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'Markets will price in a US Fed rate hike before it happens'

October 12, 2015 16:50 IST

Fears of a slowing global economy, especially in China, has rattled financial markets. Paul Donovan (pictured below), senior global economist & managing director, UBS Investment Bank, tells Puneet Wadhwa that China's decision to allow market forces a greater role in determining the value of its currency prompted an overreaction.

The US Federal Reserve (Fed), he believes, will make its intention of raising rates clear at its meeting this month. Excerpts:  

Do you think the US Fed should have raised the rates in September review, which in turn would have taken out the element of uncertainty?  

I believe the Fed erred in its September policy meeting, in particular in seeming to give financial markets power over its decisions. The Fed conspicuously failed to raise interest rates in September.

It did everything else it was supposed to do. The failure to raise rates was bad enough but the language used to communicate the 'logic' of its decision was more troubling. It implied market volatility had helped to prevent a rate increase. Markets should not dictate to economists, ever.

Economists should lead and markets should follow, at a respectful, reverential distance.

The recent US employment report has the market believing the lift-off could be postponed to 2016. Do you agree? What is the road ahead for the US economy?

The next stage in the US economic cycle is for headline inflation to leap up. This is a global issue.

The impact of oil prices has been to reduce headline inflation in most major economies since last October.

That impact is going to fade, and fade fast, from the headline consumer price data.

Essentially, headline inflation rates are likely to converge with core inflation rates, which exclude some energy prices, as the oil effect disappears.

This implies annual headline inflation will rise by 0.8 per cent or more in most major economies. Indeed, core inflation could also rise, because those rates do include some energy (it is just buried away in things like air fares and transport costs).  

So, the fears of a deflationary trend will abate?  

Investors still seem to have a disinflation bias to their thinking. However, as headline inflation rates suddenly jump up, between October and January, this disinflation bias should fade away.

While it seems unlikely that investors will start to look for high inflation, and while it is unlikely that inflation is likely to rise too rapidly, a US headline inflation number closer to two per cent is likely to mean investors stop looking for downside risks to inflation when data is released or policy makers speak.

This move will also give the Fed the opportunity to free itself from the perceived influence of financial markets, and allow it to exert its independence properly.  

Are the global financial markets already factoring in a rate rise this year?  

I think the financial markets will price in a rate hike by the Fed before it happens (December, in our view). However, there might still be some reaction before then.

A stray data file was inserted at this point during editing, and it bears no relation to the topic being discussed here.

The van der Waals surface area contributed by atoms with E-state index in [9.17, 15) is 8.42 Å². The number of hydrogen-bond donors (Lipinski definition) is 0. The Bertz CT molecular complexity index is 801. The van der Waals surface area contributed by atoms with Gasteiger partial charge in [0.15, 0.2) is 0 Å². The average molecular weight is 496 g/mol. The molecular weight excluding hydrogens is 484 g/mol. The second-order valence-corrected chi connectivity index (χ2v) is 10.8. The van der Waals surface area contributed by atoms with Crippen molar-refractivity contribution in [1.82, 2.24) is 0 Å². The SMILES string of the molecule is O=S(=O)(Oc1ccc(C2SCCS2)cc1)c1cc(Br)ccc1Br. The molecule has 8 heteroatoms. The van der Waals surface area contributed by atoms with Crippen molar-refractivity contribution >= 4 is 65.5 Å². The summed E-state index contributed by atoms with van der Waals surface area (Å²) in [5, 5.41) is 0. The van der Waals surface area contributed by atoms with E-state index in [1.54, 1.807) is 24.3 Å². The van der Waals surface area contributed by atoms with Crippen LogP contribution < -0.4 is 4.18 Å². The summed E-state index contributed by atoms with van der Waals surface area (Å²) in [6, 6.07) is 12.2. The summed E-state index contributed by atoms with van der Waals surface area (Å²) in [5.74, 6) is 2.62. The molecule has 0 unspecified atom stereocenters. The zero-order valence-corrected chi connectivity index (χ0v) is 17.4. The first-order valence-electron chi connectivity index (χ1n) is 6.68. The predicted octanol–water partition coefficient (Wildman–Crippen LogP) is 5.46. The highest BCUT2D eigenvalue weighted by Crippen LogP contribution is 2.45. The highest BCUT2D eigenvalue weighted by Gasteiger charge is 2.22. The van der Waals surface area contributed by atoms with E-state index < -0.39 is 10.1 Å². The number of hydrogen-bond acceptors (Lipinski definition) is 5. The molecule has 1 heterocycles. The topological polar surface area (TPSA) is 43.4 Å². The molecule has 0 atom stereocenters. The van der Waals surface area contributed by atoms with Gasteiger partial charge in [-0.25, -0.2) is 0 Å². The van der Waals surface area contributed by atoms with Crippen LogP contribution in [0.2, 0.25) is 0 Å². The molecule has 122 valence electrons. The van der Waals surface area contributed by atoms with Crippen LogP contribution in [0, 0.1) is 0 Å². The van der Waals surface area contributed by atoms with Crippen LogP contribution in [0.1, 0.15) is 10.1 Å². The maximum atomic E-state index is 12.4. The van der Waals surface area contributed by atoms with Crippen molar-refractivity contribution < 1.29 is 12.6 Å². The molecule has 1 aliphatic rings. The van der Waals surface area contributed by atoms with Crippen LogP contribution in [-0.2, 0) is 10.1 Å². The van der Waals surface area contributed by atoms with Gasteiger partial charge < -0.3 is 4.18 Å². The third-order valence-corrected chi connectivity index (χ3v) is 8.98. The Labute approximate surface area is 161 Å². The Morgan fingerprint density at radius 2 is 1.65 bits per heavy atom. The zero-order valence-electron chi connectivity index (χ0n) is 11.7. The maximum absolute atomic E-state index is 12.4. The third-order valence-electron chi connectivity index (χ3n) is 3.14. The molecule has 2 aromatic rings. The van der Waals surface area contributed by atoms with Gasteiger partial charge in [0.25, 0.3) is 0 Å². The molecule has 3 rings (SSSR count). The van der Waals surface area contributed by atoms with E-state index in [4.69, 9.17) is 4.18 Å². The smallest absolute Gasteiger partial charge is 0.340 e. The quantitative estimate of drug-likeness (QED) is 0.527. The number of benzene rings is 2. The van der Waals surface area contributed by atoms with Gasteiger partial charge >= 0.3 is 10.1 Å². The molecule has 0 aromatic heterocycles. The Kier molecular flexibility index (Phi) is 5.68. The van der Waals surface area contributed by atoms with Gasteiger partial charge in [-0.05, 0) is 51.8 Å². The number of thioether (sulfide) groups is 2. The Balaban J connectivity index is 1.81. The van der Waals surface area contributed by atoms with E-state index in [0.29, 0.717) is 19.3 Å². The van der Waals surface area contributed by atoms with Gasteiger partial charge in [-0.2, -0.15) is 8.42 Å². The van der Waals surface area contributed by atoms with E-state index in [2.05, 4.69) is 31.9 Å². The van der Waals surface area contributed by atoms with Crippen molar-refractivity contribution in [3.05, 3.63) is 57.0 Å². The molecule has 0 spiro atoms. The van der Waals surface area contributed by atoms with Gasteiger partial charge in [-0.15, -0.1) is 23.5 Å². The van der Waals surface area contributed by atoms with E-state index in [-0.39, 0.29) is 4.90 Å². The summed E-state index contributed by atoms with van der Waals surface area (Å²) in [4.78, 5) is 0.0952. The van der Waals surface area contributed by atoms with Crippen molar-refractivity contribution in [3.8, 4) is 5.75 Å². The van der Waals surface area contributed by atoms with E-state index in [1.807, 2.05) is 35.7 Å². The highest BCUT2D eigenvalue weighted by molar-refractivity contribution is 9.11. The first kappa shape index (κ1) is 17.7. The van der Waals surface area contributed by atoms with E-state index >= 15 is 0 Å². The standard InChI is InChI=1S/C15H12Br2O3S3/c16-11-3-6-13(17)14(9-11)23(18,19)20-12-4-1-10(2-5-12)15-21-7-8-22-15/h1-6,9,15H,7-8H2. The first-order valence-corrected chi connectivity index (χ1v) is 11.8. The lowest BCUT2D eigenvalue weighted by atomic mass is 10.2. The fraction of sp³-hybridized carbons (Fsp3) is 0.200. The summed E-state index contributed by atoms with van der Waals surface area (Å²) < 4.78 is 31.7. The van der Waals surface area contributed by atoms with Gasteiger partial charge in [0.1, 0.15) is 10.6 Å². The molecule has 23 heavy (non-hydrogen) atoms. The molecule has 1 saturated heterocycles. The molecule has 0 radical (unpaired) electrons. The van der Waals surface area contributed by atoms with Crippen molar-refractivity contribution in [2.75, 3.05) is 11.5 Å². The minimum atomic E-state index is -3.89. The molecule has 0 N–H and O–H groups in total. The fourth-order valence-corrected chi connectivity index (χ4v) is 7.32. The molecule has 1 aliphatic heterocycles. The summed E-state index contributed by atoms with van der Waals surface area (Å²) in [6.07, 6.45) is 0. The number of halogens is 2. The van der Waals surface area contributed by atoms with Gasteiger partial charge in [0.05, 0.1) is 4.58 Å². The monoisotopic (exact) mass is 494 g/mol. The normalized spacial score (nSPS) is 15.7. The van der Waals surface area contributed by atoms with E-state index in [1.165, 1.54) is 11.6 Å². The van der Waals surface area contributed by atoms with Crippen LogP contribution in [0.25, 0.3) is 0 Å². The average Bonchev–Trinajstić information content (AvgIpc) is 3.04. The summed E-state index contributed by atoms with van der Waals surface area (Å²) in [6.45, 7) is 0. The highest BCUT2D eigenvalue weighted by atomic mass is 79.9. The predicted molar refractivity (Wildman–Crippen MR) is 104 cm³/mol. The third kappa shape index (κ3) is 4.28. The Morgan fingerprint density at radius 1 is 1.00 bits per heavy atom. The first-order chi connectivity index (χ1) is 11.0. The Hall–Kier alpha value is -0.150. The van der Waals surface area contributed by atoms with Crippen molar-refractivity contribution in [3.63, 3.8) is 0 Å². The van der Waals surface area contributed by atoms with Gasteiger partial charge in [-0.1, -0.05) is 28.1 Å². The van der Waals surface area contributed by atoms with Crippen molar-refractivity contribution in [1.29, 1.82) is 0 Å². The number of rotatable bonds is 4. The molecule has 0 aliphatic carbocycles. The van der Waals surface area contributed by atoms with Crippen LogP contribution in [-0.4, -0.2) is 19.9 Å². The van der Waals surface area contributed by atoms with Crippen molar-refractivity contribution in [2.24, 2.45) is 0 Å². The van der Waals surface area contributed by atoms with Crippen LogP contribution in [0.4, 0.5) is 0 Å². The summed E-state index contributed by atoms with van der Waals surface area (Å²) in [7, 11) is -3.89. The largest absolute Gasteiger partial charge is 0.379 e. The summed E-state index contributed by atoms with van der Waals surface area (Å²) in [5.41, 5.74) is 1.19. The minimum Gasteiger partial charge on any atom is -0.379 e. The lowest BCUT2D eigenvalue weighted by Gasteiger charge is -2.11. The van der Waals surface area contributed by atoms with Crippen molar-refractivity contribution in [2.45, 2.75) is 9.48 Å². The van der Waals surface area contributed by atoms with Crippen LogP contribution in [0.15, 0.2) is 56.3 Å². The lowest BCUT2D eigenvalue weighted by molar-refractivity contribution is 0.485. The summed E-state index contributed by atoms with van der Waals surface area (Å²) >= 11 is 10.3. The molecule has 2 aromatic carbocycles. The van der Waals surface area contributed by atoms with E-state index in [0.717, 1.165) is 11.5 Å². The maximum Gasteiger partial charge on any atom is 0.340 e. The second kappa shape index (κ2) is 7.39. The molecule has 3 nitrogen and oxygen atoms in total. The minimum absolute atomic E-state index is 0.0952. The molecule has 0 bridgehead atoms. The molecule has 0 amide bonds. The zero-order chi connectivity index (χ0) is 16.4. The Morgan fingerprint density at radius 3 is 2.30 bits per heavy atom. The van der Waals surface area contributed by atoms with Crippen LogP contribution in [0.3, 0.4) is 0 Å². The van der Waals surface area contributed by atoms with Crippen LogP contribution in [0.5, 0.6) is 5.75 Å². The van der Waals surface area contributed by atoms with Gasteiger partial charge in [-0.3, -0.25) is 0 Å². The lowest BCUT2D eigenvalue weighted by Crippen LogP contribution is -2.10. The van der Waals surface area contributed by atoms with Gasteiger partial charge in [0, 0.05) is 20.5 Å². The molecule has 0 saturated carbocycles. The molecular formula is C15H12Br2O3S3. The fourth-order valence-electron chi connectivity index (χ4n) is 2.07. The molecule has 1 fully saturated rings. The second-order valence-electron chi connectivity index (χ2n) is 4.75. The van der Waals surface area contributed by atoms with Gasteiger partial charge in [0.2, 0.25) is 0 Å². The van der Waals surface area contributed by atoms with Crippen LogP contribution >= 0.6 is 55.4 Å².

I think the October FOMC (Federal Open Market Committee) might make the intention to raise the rate in December clear, and that will lead to some reaction in bond and currency markets.

What are your views on China? What key points/data points are the markets looking at to believe the worst could be getting over?

The Chinese economic policy measures have not had time to act. Policy works with a lag. Late October/early November is the earliest we could expect a reaction. We should see some improvement in economic data from then.

Is there is a possibility that the yuan could be devalued further?

China's decision to allow market forces to play a greater role in determining the value of its currency prompted an over-reaction in financial markets.

The renminbi might weaken a little further but we do not expect substantial moves.

The move was primarily about bringing market and government fixings together as a prelude to joining the IMF-SDR basket.

It was not aimed at gaining competitive advantage and, by and large, we have not seen exporters from China react to the move with dollar price changes.

What are the likely implications of this for global financial markets?  

Exposure to Chinese domestic demand is mainly about commodity producers. Non-commodity producers are not likely to be affected.

However, it is important to note that China's economy could demand more commodities. It is moving from financial services - led growth to more traditional - led growth so, it could be more commodity intensive, even if slower, growth.  

What is the road ahead for the global bond market? There were some views that bond markets could be the next bubble to burst. Do you agree?  

Bond markets remain distorted by 'captive' investors - central banks, plus financial institutions that are required to hold bonds for regulatory reasons.

This will not stop bonds from weakening but should prevent a collapse. 

As regards commodities, oil and base metals, do you think we were overly optimistic about global growth earlier and misread the demand? Are we in for a prolonged slump in prices given that the drivers of global growth could themselves be slowing?

I do not think we face a prolonged slump for commodities. Markets underestimated supply and misread some emerging market trends, but commodity prices are likely to slowly increase in absolute if not relative terms over the next couple of years.

Puneet Wadhwa
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